So this is my acceptance of the facts. I accept that Supernatural, the show I love and will always cherish, ended at the end of season 2. And I accept that it will never be the same again. I'll keep watching, I'll probably capslock from time to time, but SamandDean is locked away safe in my heart. I won't let whatever happens next in the story taint my original feelings for those Winchesters. While I'm sad, I know there's nothing to be done about it, so this is my zen face.
Mood:: 'thoughtful' thoughtful
Music:: The Chambers Brothers - Time Has Come Today | Powered by Last.fm
There are 7 comments on this entry. (Reply.)
posted by [identity profile] mybabyangel.livejournal.com at 07:12am on 10/04/2009
& amen. i mean, i still watch spn, and i still enjoy it. but back in s2 i was so attached it was... well, probably unhealthy, actually. it was so much more powerful. these days they seem to have bent the characters past any resemblance to themselves, and i can't feel that same love for the winchesters because i don't recognise them anymore.
posted by [identity profile] killabeez.livejournal.com at 09:15am on 10/04/2009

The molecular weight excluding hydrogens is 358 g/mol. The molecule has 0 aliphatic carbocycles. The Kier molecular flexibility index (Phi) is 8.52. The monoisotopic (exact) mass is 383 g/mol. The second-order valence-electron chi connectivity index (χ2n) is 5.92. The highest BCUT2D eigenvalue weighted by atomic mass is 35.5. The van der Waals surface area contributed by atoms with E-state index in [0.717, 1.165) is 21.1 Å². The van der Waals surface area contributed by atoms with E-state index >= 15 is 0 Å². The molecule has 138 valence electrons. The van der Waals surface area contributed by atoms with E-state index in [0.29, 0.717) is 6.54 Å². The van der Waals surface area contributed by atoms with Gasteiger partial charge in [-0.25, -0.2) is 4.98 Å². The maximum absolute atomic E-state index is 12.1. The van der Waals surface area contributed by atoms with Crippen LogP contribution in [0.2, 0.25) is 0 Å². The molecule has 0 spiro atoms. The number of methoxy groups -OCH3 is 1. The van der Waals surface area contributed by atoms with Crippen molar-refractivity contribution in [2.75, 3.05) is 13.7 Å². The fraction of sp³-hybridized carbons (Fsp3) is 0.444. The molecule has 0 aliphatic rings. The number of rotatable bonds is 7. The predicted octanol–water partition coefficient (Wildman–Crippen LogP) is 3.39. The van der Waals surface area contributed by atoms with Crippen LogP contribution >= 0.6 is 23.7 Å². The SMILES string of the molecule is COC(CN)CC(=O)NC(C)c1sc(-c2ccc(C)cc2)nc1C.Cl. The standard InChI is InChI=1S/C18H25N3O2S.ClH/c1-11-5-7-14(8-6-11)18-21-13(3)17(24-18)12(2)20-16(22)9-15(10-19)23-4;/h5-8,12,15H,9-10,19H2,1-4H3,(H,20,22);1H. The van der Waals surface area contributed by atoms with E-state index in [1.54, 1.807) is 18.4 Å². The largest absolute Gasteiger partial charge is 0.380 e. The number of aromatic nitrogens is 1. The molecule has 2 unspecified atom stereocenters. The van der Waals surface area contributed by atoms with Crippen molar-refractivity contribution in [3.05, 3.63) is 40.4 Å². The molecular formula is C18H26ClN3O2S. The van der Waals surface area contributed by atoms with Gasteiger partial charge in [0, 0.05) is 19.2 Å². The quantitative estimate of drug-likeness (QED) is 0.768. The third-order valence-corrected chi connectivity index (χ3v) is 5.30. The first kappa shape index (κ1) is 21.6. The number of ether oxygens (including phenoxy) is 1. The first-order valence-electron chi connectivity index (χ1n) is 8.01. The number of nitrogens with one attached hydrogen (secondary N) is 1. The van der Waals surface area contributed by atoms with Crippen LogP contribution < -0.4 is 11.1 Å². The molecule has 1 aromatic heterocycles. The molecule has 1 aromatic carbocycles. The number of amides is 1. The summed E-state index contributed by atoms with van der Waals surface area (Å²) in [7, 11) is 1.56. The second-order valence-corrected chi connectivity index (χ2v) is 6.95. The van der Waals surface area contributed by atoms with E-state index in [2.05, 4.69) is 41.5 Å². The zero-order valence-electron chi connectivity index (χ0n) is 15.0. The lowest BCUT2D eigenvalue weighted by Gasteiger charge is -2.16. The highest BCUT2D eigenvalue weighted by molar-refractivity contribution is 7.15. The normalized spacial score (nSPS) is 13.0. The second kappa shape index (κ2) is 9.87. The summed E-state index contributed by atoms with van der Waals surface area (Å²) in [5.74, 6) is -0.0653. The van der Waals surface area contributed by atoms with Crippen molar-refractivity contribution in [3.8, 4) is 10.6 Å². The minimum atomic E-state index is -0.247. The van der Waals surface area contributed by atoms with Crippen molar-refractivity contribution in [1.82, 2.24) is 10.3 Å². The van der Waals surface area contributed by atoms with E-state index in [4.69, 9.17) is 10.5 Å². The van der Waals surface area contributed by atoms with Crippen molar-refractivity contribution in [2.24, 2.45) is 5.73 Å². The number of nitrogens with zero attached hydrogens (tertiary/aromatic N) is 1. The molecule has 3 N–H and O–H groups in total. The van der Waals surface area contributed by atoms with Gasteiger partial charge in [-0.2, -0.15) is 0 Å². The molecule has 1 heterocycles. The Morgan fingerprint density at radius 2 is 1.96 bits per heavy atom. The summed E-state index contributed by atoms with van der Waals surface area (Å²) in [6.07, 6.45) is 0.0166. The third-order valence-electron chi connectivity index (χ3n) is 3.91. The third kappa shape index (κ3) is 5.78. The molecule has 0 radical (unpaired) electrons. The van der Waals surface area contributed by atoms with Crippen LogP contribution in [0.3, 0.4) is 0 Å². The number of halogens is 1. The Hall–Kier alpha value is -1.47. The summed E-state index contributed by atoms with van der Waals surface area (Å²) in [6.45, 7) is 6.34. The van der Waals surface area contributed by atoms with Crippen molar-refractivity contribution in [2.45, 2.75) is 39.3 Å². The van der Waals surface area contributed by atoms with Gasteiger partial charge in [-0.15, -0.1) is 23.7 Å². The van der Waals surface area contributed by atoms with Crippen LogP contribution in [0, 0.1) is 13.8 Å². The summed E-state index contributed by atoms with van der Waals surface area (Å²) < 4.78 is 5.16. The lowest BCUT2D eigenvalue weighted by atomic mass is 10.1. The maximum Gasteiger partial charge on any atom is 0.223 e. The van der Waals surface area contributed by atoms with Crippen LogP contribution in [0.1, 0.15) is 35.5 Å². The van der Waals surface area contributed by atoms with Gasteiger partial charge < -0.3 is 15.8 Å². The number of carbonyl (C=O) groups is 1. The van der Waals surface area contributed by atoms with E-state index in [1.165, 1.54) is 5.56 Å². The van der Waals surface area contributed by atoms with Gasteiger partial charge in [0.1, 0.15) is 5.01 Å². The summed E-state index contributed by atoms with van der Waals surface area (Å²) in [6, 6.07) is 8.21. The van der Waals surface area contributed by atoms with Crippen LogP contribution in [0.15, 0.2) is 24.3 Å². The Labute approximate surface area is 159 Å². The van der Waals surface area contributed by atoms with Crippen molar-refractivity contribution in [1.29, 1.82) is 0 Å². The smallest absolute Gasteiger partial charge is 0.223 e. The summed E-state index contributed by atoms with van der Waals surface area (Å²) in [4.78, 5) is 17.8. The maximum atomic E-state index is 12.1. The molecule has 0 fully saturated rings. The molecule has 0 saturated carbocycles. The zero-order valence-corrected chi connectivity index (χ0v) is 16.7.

Yeah. Yes. I watched In My Time of Dying a couple of weeks ago and had the exact same reaction.

Sigh. It's hard to let go, though.
gigglingkat: sing for the laughter, sing for the tears (Fandom Metallicar)
posted by [personal profile] gigglingkat at 12:07pm on 10/04/2009
I have a slightly different problem than you. I adored Season 2 right up until All Hell Breaks Loose. Which I hated. Absolutely hated. So Season 3 actually served to heal that and now I'm loving Season 4.

I don't know if this will help you or not - From interviews and the companion books - Season 3 was supposed to play out much differently. Sam was supposed to go through the power build and demon blood thing and justify it as a way to save Dean from his deal.